Tradition has dictated that for us, August is a slow news month.

With summer winding down, many in the profession are out of the office enjoying a final respite before Labor Day. On a personal level, my daily commute to Manhattan becomes almost tolerable as the subway and commuter rail crowds winnow drastically.

But in a shocking departure from traditional August complacency, this year saw a pair of blockbuster mergers, as LarsonAllen combined with LeMaster Daniels and Eisner announced that it was merging with Amper, Politziner & Mattia.

So much for a quiet month. But it didn't stop there: Robert Herz, who had chaired the Financial Accounting Standards Board for eight years - inarguably through some of its most trying moments - abruptly announced his retirement effective in October. While there are those, including yours truly, who could quip that his exit announcement was, perhaps, the quickest thing that ever happened at FASB, Herz's decision to leave the standard-setter seems oddly timed.

While at press time no official explanation was given regarding his departure, (not even the boilerplate "I want to spend more time with my family"), it's notable considering that just three years ago, he was re-appointed to a second five-year term as FASB chair, which would have extended to July 2012.

Herz was one of the high-profile proponents of convergence, and had been working with his overseas counterpart at the International Accounting Standards Board, Sir David Tweedie, on converging U.S. GAAP with International Financial Reporting Standards, with a June 2011 deadline of completing many of the major obstacles in terms of projects.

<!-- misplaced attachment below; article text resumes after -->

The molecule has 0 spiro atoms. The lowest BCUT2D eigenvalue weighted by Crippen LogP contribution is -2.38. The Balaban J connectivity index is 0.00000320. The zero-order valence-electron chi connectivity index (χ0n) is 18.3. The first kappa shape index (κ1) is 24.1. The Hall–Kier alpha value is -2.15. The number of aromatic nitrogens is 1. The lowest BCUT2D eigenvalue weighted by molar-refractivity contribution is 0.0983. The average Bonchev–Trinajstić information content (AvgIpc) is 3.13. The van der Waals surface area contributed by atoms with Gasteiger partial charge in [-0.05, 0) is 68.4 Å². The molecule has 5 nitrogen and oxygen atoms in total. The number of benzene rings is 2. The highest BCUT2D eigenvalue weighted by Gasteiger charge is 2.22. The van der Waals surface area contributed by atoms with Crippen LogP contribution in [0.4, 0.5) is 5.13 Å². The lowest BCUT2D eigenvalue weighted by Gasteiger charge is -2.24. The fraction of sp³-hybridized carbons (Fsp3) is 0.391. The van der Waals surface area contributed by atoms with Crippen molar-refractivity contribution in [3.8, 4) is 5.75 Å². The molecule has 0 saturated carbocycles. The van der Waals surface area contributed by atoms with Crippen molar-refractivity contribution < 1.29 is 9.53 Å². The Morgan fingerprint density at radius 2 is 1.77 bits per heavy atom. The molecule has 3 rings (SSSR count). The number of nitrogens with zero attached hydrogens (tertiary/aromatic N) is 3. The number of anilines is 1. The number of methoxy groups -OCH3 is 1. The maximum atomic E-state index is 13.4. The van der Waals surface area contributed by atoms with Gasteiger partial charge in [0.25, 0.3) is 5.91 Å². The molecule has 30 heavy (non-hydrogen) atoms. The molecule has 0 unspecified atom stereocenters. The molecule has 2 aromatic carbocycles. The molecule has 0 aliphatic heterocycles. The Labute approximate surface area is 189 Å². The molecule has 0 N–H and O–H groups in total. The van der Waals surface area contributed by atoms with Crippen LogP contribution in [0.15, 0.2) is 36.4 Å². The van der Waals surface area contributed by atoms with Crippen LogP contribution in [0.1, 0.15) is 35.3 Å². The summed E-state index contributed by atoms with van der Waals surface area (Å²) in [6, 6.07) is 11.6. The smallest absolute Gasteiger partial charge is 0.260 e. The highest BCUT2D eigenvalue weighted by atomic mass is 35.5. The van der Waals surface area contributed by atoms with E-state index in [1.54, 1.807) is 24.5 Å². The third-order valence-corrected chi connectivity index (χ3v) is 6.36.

Interestingly, Tweedie's term at the helm of the IASB will sunset in June 2011, and with Herz absent from FASB and Tweedie exiting the IASB, it doesn't take Scotland Yard to point out that two of the main drivers of convergence will be enjoying life elsewhere.

It's possible that Herz saw a number of roadblocks on the path to convergence, not the least of which was the Securities and Exchange Commission, whose chair, Mary Schapiro, gave an endorsement to the IFRS roadmap that could best be described as lukewarm, even by those with "glass half-full" standards.The SEC's recalcitrance toward IFRS could be rooted in uncertainty or reluctance to get into a political skirmish with the IASB over authority. Should adoption of IFRS happen, it would require the IASB to submit to oversight from the SEC, a mandate that most doubt the IASB would ever submit to.

And Tweedie's repeated mantra that the U.S. will be excluded from the standard-setting process should it not proceed with convergence does not seem to worry the SEC.

In this issue, our veteran assurance columnists and resident IFRS skeptics, Paul Miller and Paul Bahnson, provide a sampling of IFRS adopters that includes such economic powerhouses as Anguilla, Sierra Leone, St. Kitts and Tanzania.

Herz also faced mounting pressure (read: strong-arming) from lawmakers and others such as the American Bankers Association on a number of issues, particularly fair value measurements.

But on balance, Herz successfully performed the often-contentious and thankless task of juggling a number of opinionated and often arrogant constituencies amid a roster of polarizing issues.

Next year will be a truly defining one for FASB and convergence, and it might not be until then that we can accurately gauge Herz's legacy.

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